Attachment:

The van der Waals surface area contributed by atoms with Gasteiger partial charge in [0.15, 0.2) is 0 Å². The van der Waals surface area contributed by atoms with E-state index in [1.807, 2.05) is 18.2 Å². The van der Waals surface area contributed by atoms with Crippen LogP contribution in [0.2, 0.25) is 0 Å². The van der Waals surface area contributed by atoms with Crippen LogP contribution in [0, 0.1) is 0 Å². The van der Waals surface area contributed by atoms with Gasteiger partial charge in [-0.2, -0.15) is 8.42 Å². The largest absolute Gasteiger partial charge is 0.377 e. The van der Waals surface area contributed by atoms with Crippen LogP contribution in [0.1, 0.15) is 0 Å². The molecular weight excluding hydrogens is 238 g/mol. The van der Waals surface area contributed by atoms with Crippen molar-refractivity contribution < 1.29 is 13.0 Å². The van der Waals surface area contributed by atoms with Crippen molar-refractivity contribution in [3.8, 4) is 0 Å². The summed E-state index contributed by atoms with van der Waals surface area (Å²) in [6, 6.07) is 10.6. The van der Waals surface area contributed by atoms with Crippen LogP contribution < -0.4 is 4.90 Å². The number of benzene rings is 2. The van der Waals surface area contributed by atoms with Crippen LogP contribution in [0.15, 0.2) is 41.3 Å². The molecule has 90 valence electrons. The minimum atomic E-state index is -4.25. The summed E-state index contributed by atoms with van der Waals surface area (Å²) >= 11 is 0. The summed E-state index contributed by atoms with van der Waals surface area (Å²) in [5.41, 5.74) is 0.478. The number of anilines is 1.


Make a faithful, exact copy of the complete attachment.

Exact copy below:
The van der Waals surface area contributed by atoms with Gasteiger partial charge in [0.15, 0.2) is 0 Å². The van der Waals surface area contributed by atoms with E-state index in [1.807, 2.05) is 18.2 Å². The van der Waals surface area contributed by atoms with Crippen LogP contribution in [0.2, 0.25) is 0 Å². The van der Waals surface area contributed by atoms with Crippen LogP contribution in [0, 0.1) is 0 Å². The van der Waals surface area contributed by atoms with Gasteiger partial charge in [-0.2, -0.15) is 8.42 Å². The largest absolute Gasteiger partial charge is 0.377 e. The van der Waals surface area contributed by atoms with Crippen LogP contribution in [0.1, 0.15) is 0 Å². The molecular weight excluding hydrogens is 238 g/mol. The van der Waals surface area contributed by atoms with Crippen molar-refractivity contribution < 1.29 is 13.0 Å². The van der Waals surface area contributed by atoms with Crippen molar-refractivity contribution in [3.8, 4) is 0 Å². The summed E-state index contributed by atoms with van der Waals surface area (Å²) in [6, 6.07) is 10.6. The van der Waals surface area contributed by atoms with Crippen LogP contribution < -0.4 is 4.90 Å². The number of benzene rings is 2. The van der Waals surface area contributed by atoms with Crippen LogP contribution in [0.15, 0.2) is 41.3 Å². The molecule has 90 valence electrons. The minimum atomic E-state index is -4.25. The summed E-state index contributed by atoms with van der Waals surface area (Å²) >= 11 is 0. The summed E-state index contributed by atoms with van der Waals surface area (Å²) in [5.41, 5.74) is 0.478. The number of anilines is 1.